San Diego's police watchdog has lost its bite, according to its critics.
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The San Diego Citizens' Review Board on Police Practices was created to protect citizens from overly aggressive police officers and to clear officers facing erroneous claims, but critics say this important safeguard is failing.
According to the board's own data, in 2001, the board reviewed 133 allegations against officers.
In 2009, the board reviewed 46 cases.
Former board member Jude Litzenberger, an attorney who also served 21 years in the Navy, said the drop is easily explained.
Litzenberger and several other sources said the board has an inherent conflict of interest because the San Diego City Attorney's Office provides the legal guidance for the board.
"They would interpret the rules for you so you could only vote one way," Litzenberger said. "The board struggles with legitimacy."
The city attorney's office also defends the city when the police department faces a lawsuit.
"It's unfair to the citizens and sometimes unfair to the officers," Litzenberger said. "I think there are lots of opportunities for officers who are given a lot of authority to abuse that authority."
Sandra Cobet was a prospective member in training who resigned 11 months into that training because she felt the board was not impartial in its review of cases.
"I have seen several citizens ignored because the board is biased towards the police," Cobet said.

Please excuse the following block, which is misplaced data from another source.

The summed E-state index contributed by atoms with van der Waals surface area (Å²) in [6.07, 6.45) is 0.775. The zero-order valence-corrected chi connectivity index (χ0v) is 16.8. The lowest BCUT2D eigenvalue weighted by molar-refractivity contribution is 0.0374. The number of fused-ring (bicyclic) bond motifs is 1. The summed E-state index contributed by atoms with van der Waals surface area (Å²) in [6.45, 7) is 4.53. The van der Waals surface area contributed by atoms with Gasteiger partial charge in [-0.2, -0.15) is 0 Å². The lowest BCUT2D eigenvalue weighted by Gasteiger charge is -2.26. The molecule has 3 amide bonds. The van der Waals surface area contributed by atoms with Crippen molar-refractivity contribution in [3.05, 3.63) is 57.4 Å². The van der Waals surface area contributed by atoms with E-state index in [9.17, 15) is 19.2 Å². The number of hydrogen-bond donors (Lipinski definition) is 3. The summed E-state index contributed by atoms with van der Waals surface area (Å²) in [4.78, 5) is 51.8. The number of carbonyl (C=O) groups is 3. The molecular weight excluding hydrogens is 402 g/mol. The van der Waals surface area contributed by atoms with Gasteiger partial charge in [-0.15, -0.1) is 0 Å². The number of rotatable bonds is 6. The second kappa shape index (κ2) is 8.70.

Cobet, the wife of a career police officer, accuses the board of rejecting her input because she was an outspoken Hispanic woman.
"They don't like anyone asking too many questions," said Cobet.
Two current board members, both who asked to remain anonymous, agreed with Corbett and Litzenberger. They said the board is controlled by a clique that it is "too white," and most board members are picked because they have a pro-police mentality.
None of the sources would talk about the specifics of any police officer vs. citizen cases they heard. Part of their oath as board members commits them to confidentiality and they honored that promise.
The office of San Diego Mayor Jerry Sanders responded to the I-Team story:
"It is imperative that the Citizens' Review Board treat all allegations seriously and that the review process be fair to everyone involved. If there are claims to the contrary, the board and its staff should look into them to determine if they have any merit."
Citizens' Review Board Chairman Dan Frazee described the board's job as "to review serious allegations of police," and added they do a good job of it.
In response questions posed to him by 10News, Frazee said the work the board does meets the criteria of an oversight agency.
The attorney representing the city attorney's office before the review board is Sharon Marshall. She is the target of much of the criticism coming from Cobet, Litzenberger and two current board members. They complained Marshall seems more interested in protecting the city against lawsuits then providing advice that would help board members make unbiased decisions.
The city attorney's office says Marshall serves "in a purely advisory role to the board, providing legal advice based on the facts presented."
San Diego Police Department Chief William Lansdowne said he supports the board's work and appreciates all the long hours volunteers put in.
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